How (not) to judge my neighbor
Topic: judging Passage: James 4:11–4:12
How (not) to Judge your Neighbor
Rev. Stuart Strachan Jr
Well we are continuing in our series in the book of James. This is our second to last week in the sermon series. And James is back doing what he has done for most of this letter, giving advice to a group of Christians.
And this week we are going to look at just a few verses because they constitute really one single subject matter, and that is topic of judging. So with that said, let us turn to James chapter 4 verses 11-12.
11 Brothers and sisters, do not slander one another. Anyone who speaks against a brother or sister[a] or judges them speaks against the law and judges it. When you judge the law, you are not keeping it, but sitting in judgment on it. 12 There is only one Lawgiver and Judge, the one who is able to save and destroy. But you—who are you to judge your neighbor?
Have you ever struggled with judging?
I mean not just in terms of you judging others, because I know you’ve struggled with that, that’s just human. What I mean is, have you ever had a hard time defining what it means to judge someone anyway.
Sometimes its obvious when someone is being judgmental. But other times, it seems a bit more blurry.
For example, you oversee a man yelling at a cashier for giving wrong change and the woman next in line tells him he is over-reacting…he responds by saying, “quit being so judgmental!”
Is he right? Is she wrong? Is there a place to call out sin or is that being judgmental too?
Our culture is no help in this matter, generally speaking whenever there is a “religious” person on screen their de facto role is to be as judgmental as possible, which makes those of us who are “religious” uncomfortable, and perhaps even cautious to judge anything.
We’re also told by our culture that “if it isn’t hurting anyone else, than it’s no one else’s business to judge”.
So there are a couple reasons why we struggle with exactly what “judging is”.
On the other hand, we make judgments all the time. We make judgments about the weather, who to vote for in an election, who to trust with our mortgages or our children. Each of these decisions requires a judgment call on whether or not the people we interact with are trustworthy.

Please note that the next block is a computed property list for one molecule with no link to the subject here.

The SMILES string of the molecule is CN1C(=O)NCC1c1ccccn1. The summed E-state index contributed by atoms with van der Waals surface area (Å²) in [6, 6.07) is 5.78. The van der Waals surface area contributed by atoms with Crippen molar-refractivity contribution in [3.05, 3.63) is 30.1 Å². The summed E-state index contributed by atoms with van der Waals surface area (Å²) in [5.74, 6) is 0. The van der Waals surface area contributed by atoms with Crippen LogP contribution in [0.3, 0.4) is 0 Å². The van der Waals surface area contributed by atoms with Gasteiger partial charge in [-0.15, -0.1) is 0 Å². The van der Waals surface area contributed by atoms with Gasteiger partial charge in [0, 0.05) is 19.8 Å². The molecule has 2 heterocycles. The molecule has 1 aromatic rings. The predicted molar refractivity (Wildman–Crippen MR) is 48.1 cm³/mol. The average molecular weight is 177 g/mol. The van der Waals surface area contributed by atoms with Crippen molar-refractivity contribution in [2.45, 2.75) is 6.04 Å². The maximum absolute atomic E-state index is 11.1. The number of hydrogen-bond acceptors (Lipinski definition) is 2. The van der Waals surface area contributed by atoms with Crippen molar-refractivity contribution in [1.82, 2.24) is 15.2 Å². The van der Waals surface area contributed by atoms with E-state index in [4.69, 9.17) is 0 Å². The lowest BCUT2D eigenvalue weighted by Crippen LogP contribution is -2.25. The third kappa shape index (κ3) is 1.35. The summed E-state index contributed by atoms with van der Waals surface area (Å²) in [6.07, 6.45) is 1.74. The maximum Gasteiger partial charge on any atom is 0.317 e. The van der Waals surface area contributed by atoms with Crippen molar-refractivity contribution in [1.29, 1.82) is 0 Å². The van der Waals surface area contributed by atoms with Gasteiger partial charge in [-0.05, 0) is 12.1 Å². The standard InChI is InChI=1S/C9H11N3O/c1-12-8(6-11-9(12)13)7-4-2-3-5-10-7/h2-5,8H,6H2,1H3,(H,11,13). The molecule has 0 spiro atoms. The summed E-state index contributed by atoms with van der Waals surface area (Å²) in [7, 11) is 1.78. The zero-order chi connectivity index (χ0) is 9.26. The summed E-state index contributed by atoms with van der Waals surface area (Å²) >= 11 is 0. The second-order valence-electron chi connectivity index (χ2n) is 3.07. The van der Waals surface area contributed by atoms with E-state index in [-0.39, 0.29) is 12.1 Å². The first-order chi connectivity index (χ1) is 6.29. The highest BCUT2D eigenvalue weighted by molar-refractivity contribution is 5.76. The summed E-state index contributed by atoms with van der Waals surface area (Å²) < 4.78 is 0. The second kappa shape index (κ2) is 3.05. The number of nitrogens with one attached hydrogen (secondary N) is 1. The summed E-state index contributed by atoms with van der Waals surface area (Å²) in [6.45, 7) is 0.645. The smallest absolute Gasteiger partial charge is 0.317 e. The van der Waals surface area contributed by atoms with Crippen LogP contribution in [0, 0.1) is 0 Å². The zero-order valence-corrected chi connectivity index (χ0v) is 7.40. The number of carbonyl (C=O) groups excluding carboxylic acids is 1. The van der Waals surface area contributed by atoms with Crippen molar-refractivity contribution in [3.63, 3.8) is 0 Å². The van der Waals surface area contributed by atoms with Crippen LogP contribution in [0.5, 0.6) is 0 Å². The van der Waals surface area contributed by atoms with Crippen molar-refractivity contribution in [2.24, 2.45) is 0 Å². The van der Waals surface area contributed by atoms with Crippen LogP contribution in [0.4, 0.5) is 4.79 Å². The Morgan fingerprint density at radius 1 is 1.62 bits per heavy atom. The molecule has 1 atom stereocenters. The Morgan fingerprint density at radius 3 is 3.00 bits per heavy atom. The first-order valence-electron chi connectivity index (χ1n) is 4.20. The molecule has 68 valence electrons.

And the truth is, we as human beings not only have to make judgment calls on a regular basis, we actually enjoy judging other people.
And how do I know that you enjoy judging other people?
Two words: “Reality Television”.
Reality television for the most part, is a half-hour or hour opportunity to judge others.
For example, please don’t tell me you watch the “bachelor” because first and foremost you are interested in whomever the latest host ends up proposing to…
you watch it first and foremost because its an opportunity to watch all of the ridiculousness of human behavior…and you get to sit back and talk about how weird or pathetic or gross or psychologically damaged these people are”
And a part of us loves to do this. We love to look at other people and think to ourselves, well, “as difficult, and confusing, and dramatic as my life is, at least I’m not them.”
Now that at least a few of you are reconsidering your reality television consumption, what else can we say about judging, and its impact on our lives?
But let’s take a step back real quick and define what we mean by being judgmental, and hopefully that will help us set a course.